Whenever a company, factory, or even country decides to produce something, there is only so much they can make. A finite amount of capital (factories, production equipment, etc) and laborers exist, and they limit the possible amount of production. The production-possibility frontier, or PPF, is a graphical way of showing trade-offs in production choices between 2 items.
If the United States decided tomorrow to produce as many loaves of bread as possible, there would be a limit to how many loaves were made. Only a certain amount of ovens, flour, and people exist at the present time. Say that it is decided we will produce milk as well. Only a certain amount of workers exist in the labor force, and with half making milk and half making bread, we can only produce a finite amount. A PPF would represent how much of either item we can produce:
In this way, a PPF represents the trade-offs that are inherent to production. The PPF assumes that labor supply, production facilities, and more are all fixed numbers. In this sense the PPF shows short term production possibilities. While production can always be increased, it takes a long time to build new factories, find new workers, and more. So, the PPF shows what the current-state of production would look like.
Imagining a PPF for a whole country can be hard, because it seems awfully simplistic. PPFs can be useful for companies or even individual factories - they provide a nice way of looking at all the options one has for production.
A PPF can also indicate if production is efficient, as the line of the PPF consists of all the possible efficient production points (i.e., all possible resources are being used and utilized, production is maxed out). Look below at point B - America is using all the possible resources to make as much bread and milk as possible. Point A and C are efficient, too, as all the resources in the economy are being used to produce bread or milk. In fact, any point along the PPF line will be efficient! However, point D is inefficient, as America could be making more bread and milk. Point E would be a great goal, but is impossible to reach with existing resources. That doesn't mean we can reach point E one day, though. If the economy grows through changes like new technology, better management and additional workers the PPF shifts outward, and we are now able to make more things!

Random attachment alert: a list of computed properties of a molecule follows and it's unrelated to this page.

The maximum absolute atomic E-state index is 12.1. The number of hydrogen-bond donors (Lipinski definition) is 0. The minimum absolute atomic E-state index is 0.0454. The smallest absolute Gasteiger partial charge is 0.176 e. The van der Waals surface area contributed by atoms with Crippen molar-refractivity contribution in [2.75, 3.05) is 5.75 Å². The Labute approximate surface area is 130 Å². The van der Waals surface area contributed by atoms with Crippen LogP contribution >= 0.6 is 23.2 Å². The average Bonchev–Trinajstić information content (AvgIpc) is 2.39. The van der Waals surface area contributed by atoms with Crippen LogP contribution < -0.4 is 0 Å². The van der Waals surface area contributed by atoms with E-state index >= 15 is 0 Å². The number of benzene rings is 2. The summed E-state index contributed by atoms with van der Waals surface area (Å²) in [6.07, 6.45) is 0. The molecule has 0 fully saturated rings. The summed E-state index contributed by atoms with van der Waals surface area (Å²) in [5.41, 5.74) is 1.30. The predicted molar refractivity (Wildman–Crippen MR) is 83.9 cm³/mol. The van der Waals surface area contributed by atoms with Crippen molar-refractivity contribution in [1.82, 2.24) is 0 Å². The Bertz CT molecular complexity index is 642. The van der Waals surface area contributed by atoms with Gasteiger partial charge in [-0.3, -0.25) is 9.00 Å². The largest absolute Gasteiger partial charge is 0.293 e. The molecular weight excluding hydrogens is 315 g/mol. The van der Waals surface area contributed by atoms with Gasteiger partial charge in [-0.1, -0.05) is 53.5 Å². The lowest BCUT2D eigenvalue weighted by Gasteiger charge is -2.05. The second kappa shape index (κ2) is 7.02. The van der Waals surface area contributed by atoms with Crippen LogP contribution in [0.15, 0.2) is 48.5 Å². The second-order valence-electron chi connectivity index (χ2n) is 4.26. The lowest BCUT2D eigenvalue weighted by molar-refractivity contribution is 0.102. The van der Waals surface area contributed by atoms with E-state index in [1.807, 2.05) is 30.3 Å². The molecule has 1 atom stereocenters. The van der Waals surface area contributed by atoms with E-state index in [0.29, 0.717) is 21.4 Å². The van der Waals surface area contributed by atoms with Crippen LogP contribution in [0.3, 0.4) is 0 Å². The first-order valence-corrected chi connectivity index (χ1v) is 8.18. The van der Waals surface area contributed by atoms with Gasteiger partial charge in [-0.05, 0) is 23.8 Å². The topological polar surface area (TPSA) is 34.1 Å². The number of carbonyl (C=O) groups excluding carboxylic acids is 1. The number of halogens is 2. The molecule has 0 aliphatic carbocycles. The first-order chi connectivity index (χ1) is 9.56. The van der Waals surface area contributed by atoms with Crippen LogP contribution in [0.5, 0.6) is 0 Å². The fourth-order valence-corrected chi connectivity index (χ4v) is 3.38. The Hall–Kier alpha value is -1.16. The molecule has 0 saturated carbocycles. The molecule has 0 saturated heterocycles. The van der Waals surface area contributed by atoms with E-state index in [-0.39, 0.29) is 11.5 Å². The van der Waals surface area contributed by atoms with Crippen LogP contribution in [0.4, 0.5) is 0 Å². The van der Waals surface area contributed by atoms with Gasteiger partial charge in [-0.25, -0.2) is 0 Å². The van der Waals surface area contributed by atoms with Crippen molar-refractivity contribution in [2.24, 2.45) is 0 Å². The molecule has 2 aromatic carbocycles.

PPFs are not all curved outward, either! The shape can change depending on characteristics of the economy it represents. A linear PPF indicates that the goods can be interchangeably produced. For example, a factory equipped with ovens and other baking equipment could easily shift between making bread one minute and cookies the next! They don't have to buy separate equipment for these processes or hire different workers. A factory could not shift between making bread and making milk that easily, so it will be a bigger trade-off for them. Changing from producing all bread to half bread and half milk would cost them a lot more than changing to half bread and half cookies.
A PPF curved inward indicates "economies of scale". This means that the more of a good that is produced, the less it costs to produce each additional unit. This would apply for something like bulk production, where producing 1 unit will cost a minimum of $1000 to pay for workers and equipment, producing 2 would cost $1010, 3 would cost $1020, and so on. In this way, as more is produced the cost of each unit declines. Eventually, the decline in individual cost will become less dramatic and flatten out.
The PPF is a graph that can show trade-offs in production. It is a very flexible framework that can be applied to various industries and economic areas, and provides a visual way to represent production choices. PPFs can be used to represent a wide variety of economic concepts, including opportunity cost (trade-offs), efficiency in production, efficiency in allocation, economies of scale (diminishing costs of production), and resource scarcity.